We argued that these changes are taking shape within the suicide prevention movement. As the movement has progressed we see increased self-reflection (especially around the aspirational goal of “zero suicide”); we see our language starting to shift (with implementation of safe and effective messaging”; we see policies challenged (like how we respond to people in crisis). Now it’s time to engage a wider circle.
So what are the aspects of injustice we need to fight against in suicide prevention and mental health promotion? For one, we have a grave imbalance in the way we treat mental health conditions and the way we treat other physical disorders. Because of this imbalance, people with mental health conditions often have a terrible time accessing adequate care. There are too few mental health treatment options and most of them are too costly for the average person. As my colleague Dr. Doug Johnson once said to me, “We have a psycho-social injustice problem. We have Americanized mental illness – by looking for quick fixes and ignoring the emotional impact of marginalization.”
In addition, we have developed dysfunctional narratives in our country about mental health conditions that get reinforced in careless media reports and lead to further isolation and hopelessness. Discrimination, prejudice, myths and information perpetrate fear and judgment. People are genuinely afraid to reach out to get the help they need to survive – if that is not a social justice issue, I do not know what is.
The World Health Organization has defining mental advocacy as “The concept of mental health advocacy has been developed to promote the human rights of persons with mental disorders and to reduce stigma and discrimination. It consists of various actions aimed at changing the major structural and attitudinal barriers to achieving positive mental health outcomes in populations.”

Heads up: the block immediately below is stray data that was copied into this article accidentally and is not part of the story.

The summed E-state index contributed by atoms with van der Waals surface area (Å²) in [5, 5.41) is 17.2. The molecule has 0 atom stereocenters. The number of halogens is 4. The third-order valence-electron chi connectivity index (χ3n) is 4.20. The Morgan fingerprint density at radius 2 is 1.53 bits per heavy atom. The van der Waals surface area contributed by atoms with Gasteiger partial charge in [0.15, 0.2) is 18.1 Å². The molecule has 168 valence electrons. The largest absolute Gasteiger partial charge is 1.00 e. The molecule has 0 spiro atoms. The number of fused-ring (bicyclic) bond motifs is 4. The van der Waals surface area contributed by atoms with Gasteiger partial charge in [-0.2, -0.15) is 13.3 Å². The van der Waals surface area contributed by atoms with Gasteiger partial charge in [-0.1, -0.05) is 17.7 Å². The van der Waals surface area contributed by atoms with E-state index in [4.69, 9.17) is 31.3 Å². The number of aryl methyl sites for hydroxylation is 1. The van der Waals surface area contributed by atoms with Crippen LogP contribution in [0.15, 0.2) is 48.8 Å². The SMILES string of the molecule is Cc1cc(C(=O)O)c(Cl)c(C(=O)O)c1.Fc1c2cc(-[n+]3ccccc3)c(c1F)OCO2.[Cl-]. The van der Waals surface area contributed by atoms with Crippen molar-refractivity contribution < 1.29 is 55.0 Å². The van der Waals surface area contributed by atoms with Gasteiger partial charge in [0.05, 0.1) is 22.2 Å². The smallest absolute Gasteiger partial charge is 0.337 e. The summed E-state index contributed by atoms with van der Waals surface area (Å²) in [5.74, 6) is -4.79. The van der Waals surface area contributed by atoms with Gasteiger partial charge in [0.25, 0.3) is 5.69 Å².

When people become marginalized for whatever reason, they are often told that their experiences do not matter. Advocacy allows those who have suffered to publicly state, “This is who I am, this is how the dreams of mine and others like me have been systematically destroyed.”
Advocates can also paint a vision by saying, “This is how I see that change is possible.”
What do suicide prevention advocates do? Organized empowerment.
Give a voice to those who have been silenced. Specifically, to our suicide attempt survivors and suicide loss survivors. By sharing stories of hope, we move hearts and create a roadmap to recovery. One project that does this well is the Live through This project. Founder Dese’Rae Stage takes portraits of suicide attempt survivors and records interviews with them about their journeys.
- Mobilize bystanders and connect populations. There is great suicide prevention advocacy effort within the construction industry. Because their rate of suicide is so high, they are making suicide prevention a health and safety priority by getting organized through the Construction Industry Alliance for Suicide Prevention. We need to do this in more communities, in more high-risk populations.
- Stand in solidarity. The American Foundation for Suicide Prevention coordinates hundreds of “Out of the Darkness” walks across the nation. Thousands pull together and walk to remember loved ones lost to suicide.
- Build momentum. This year, national partners in suicide prevention like the National Action Alliance for Suicide Prevention, the American Association of Suicidology and the National Suicide Prevention Lifeline are uniting around a single message for National Suicide Prevention Week: #BeThere. This coordination of a single call-to-action helps build support and momentum.